What does the term domestic mean in the 1901 Manitoba census?
A girl, age 7, who had been adopted by the family at age 3 is referred to as domestic rather than daughter.
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The term domestic in a census record is very likely to refer to occupations that are associated with working in a household.
For an example, see this passage from Melanie Buddle's book The Business of Women: Marriage, Family, and Entrepreneurship in British Columbia, 1901-51, page 29:
...British Columbia had a large Asian population: at the end of the nineteenth century, up to two-thirds of domestic positions (servants, cooks, housekeepers) in the province were filled by Chinese men.
The instructions for the 1901 Census of Canada say (in section 60):
If married women, other female dependents or children carry on a gainful or wage-earning occupation n any capacity, the kind of occupation will be given, and they will be classed as employers or employees as the case may be ; but if they are only carrying on domestic affairs in a household without wages they are not to be classed as having any occupation.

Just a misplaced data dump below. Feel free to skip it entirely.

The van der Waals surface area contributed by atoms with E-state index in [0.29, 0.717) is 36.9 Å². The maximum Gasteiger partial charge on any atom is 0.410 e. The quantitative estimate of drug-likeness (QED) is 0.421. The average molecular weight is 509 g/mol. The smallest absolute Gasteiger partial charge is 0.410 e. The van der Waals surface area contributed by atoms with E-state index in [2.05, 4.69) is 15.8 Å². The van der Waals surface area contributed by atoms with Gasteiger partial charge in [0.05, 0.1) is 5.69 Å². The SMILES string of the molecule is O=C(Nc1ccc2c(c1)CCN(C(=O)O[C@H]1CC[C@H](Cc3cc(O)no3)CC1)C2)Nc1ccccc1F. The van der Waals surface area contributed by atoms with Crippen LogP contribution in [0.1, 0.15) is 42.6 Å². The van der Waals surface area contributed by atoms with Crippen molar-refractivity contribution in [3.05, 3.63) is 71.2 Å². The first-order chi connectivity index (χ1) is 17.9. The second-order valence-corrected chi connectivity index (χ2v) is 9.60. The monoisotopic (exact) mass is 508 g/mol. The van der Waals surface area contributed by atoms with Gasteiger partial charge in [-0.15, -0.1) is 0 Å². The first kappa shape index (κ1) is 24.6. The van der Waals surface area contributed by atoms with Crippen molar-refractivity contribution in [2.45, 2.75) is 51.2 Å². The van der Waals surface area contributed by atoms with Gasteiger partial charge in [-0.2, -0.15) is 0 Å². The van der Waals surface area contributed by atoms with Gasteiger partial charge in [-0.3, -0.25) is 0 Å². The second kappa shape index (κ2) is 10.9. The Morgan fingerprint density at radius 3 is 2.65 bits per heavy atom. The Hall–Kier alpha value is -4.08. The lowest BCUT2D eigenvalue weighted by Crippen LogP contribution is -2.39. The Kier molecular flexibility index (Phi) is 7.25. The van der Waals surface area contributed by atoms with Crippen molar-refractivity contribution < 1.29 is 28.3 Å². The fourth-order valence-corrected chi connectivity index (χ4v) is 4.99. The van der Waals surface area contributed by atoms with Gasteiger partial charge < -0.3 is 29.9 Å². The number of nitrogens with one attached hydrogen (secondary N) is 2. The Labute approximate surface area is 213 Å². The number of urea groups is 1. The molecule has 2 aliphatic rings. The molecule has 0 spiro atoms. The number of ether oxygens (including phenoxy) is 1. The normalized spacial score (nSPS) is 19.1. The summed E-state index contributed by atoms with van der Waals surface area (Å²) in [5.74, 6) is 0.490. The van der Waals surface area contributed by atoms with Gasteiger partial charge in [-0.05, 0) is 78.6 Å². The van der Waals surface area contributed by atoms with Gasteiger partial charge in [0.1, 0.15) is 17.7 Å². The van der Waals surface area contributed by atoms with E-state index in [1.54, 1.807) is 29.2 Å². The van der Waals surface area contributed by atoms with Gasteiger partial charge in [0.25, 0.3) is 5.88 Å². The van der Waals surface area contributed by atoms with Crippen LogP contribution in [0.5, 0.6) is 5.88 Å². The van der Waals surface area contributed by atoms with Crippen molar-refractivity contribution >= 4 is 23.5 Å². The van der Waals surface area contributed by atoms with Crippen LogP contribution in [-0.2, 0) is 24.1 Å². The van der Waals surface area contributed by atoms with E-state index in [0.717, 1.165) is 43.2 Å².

The census instructions also say (section 42):
In the restricted sense of the term, a family consists of parents and sons and daughters united in a living and housekeeping community ; but in the larger sense it may include other relatives and servants. A household may include all persons in a housekeeping community, whether related by ties of blood or not, but usually with one of their number occupying the position of head.
And in section 48 the instructions say:
In column 6 the head of each family or household will be entered as such, and all others according to their relationship -- as wife, son, daughter, servant, boarder, lodger, partner, etc.
Bear in mind that in most census years we do not know who gave the information about the household to the enumerator. (Two notable exceptions are the 1911 Census in England and Wales, where the original schedules filled out by the heads of household survive, and the 1940 US Federal Census, where the enumerator was instructed to mark the name of the person giving the information with an X.)
Without other supporting information, I would not take any single record as a sign that a child was not viewed as a daughter by other members of the family. Records can have mistakes in them, and no single record is proof of anything.